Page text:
Fellow Passengers: This week’s Poetry Passage* (Psalm 23) transports me ten years back to the little village of Piedrecitas, smack dab in the middle of rice farm country on the island of Cuba. My wife Kim was there, leading a delegation from Mars Hill Baptist, to celebrate the ordination of Rosalva Perez, the founding pastor of the Clara Rodés Memorial Baptist Church. It was a high and holy day, and a hot one, as ordination sermons and congregational singing led to the culmination of the service, the laying on of hands. The tradition of the Fraternity of Baptists in Cuba was to open this time of blessing up to everyone in the church, not only those who were ordained. Rosalva knelt in the front of the makeshift sanctuary, and the people, young and old, lined up to come forward and lay hands on her head and whisper a word of blessing and encouragement. Kim recalls one youngster, a three-year old girl named Marislei, standing back and observing, taking it all in, finally taking her place in line. She came up to Rosalva, stood on tip-toes and reached up so she could lay hands on her head, and put her mouth up to Rosalva’s ear. Everyone heard Marislei’s blessing. It went something like, psssst, psssst, pastora, pssssst, psssst, pastora. Obviously, all the little girl had been able to hear in the blessings that preceded were undecipherable whispers and the word pastora, the Spanish word for pastor, in the feminine form. In the years since, Rosalva certainly has been a model pastora. I’m blown away by the strong faith community she has been able to form there in that little dirt road neighborhood, and the ministry that has grown from her shepherding of the flock.
Psalm 23, that most beloved passage of scripture, begins with the famous confession of faith, the Lord is my shepherd. One of my favorite versions of the psalm is the one sung by Bobby McFerrin, which he arranged as a tribute to his mother and the care he received from her. God is portrayed in the feminine throughout his richly harmonized a cappella chant. While the singer took some flack for his translation, he was certainly not the first to experience God in this way. The biblical writers themselves sprinkled many images of God as a feminine figure among the more traditional masculine images. God is a woman in travail, giving birth to Israel, comforting the covenant community at her bosom, the ancient Sophia calling us to the wise life. And along with all these and other metaphors throughout the Bible, there’s the very name of God found in the Torah, El Shaddai, literally, God With Breasts, usually named so in conjunction with the mandate to be fruitful and multiply. While we know full well that God transcends all human definitions, and cannot be confined to anthropomorphic descriptions, these metaphors and images are useful in deepening our praise and worship. They help us form deeper connections with the Divine One, especially when we claim the truth that we are created in the image of God, male and female.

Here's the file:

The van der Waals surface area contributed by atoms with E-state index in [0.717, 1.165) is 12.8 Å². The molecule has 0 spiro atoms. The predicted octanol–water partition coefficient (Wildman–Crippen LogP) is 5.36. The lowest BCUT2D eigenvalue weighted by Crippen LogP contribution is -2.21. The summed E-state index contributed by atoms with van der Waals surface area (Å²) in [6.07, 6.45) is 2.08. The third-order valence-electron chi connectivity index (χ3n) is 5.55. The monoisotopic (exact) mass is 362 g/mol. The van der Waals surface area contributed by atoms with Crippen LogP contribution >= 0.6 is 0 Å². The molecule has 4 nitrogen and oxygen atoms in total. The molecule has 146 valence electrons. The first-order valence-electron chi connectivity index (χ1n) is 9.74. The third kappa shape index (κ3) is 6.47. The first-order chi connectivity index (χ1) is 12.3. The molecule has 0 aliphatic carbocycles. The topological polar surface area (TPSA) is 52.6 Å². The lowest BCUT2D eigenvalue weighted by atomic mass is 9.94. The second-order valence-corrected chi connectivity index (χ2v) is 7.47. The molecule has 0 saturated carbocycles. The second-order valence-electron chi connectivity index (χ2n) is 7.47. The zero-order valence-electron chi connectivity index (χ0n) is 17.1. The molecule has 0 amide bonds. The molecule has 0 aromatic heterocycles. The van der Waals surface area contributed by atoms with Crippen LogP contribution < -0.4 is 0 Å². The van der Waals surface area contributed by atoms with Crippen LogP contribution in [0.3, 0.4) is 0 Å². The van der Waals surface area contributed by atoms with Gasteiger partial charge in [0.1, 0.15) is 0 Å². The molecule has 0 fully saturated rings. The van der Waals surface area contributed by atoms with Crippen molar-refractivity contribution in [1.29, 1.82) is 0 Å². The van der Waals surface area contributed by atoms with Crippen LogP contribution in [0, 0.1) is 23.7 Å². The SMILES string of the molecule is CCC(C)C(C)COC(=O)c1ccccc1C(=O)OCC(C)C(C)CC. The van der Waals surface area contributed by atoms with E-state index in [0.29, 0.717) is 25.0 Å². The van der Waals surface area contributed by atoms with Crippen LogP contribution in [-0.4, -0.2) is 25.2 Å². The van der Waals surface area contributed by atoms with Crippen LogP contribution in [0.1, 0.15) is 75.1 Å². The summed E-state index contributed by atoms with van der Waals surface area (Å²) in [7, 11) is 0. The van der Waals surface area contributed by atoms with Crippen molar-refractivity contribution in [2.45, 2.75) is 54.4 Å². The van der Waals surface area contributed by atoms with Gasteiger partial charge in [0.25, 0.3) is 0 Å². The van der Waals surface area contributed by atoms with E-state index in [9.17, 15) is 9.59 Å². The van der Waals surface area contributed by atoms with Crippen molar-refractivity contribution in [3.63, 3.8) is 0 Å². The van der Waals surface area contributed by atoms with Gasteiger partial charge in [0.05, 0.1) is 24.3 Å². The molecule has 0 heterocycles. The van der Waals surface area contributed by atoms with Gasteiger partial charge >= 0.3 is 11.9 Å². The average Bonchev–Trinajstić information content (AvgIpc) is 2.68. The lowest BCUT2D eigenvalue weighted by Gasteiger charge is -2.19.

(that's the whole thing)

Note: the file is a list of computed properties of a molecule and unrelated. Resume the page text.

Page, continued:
In Spanish, Psalm 23 begins El Señor es mi pastor. Given young Marislei’s experience of growing under Rosalva’s pastoral care, and given the range of imagery for God found throughout the Bible, it would be in keeping with the text to translate it La Señora es mi pastora. It’s the kind of devotional reading that can truly restore our souls, souls that have been disconnected and diminished by an exclusively patriarchal image for God. And it can lead us to paths of righteousness, as women and men work together to provide pastoral leadership for a world in dire need of direction. And it will inevitably lead to a table prepared for us in the presence of our enemies. When it comes time to bless those enemies, and we find ourselves at a loss for words, I think we can take a cue from Marislei. Maybe all we need to do is lay gentle hands on them and whisper in their ears, psssst, pssssst. After all, don’t you know, talking about a revolution, it sounds like a whisper.
How about you? Where does this Poetry Passage take you on your journey of faith? Feel free to comment.